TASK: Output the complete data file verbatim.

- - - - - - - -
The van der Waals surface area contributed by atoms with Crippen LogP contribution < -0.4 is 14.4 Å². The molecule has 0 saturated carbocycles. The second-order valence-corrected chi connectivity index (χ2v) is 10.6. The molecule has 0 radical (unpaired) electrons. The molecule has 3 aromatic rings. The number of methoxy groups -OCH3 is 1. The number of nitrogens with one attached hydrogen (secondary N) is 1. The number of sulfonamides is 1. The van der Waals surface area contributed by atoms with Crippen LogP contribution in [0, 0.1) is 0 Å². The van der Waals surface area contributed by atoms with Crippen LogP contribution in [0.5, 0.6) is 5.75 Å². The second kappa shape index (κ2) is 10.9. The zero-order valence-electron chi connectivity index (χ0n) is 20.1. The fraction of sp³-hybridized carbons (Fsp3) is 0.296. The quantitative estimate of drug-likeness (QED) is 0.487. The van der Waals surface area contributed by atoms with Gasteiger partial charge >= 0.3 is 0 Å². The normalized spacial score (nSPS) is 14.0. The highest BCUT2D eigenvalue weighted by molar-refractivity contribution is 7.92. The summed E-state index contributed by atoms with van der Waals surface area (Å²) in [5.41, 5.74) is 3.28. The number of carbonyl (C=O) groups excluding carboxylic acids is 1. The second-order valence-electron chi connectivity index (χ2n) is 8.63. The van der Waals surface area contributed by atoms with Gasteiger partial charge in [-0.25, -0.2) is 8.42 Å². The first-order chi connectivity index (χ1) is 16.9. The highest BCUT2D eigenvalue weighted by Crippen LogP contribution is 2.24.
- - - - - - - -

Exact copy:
The van der Waals surface area contributed by atoms with Crippen LogP contribution < -0.4 is 14.4 Å². The molecule has 0 saturated carbocycles. The second-order valence-corrected chi connectivity index (χ2v) is 10.6. The molecule has 0 radical (unpaired) electrons. The molecule has 3 aromatic rings. The number of methoxy groups -OCH3 is 1. The number of nitrogens with one attached hydrogen (secondary N) is 1. The number of sulfonamides is 1. The van der Waals surface area contributed by atoms with Crippen LogP contribution in [0, 0.1) is 0 Å². The van der Waals surface area contributed by atoms with Crippen LogP contribution in [0.5, 0.6) is 5.75 Å². The second kappa shape index (κ2) is 10.9. The zero-order valence-electron chi connectivity index (χ0n) is 20.1. The fraction of sp³-hybridized carbons (Fsp3) is 0.296. The quantitative estimate of drug-likeness (QED) is 0.487. The van der Waals surface area contributed by atoms with Gasteiger partial charge >= 0.3 is 0 Å². The normalized spacial score (nSPS) is 14.0. The highest BCUT2D eigenvalue weighted by molar-refractivity contribution is 7.92. The summed E-state index contributed by atoms with van der Waals surface area (Å²) in [5.41, 5.74) is 3.28. The number of carbonyl (C=O) groups excluding carboxylic acids is 1. The second-order valence-electron chi connectivity index (χ2n) is 8.63. The van der Waals surface area contributed by atoms with Gasteiger partial charge in [-0.25, -0.2) is 8.42 Å². The first-order chi connectivity index (χ1) is 16.9. The highest BCUT2D eigenvalue weighted by Crippen LogP contribution is 2.24.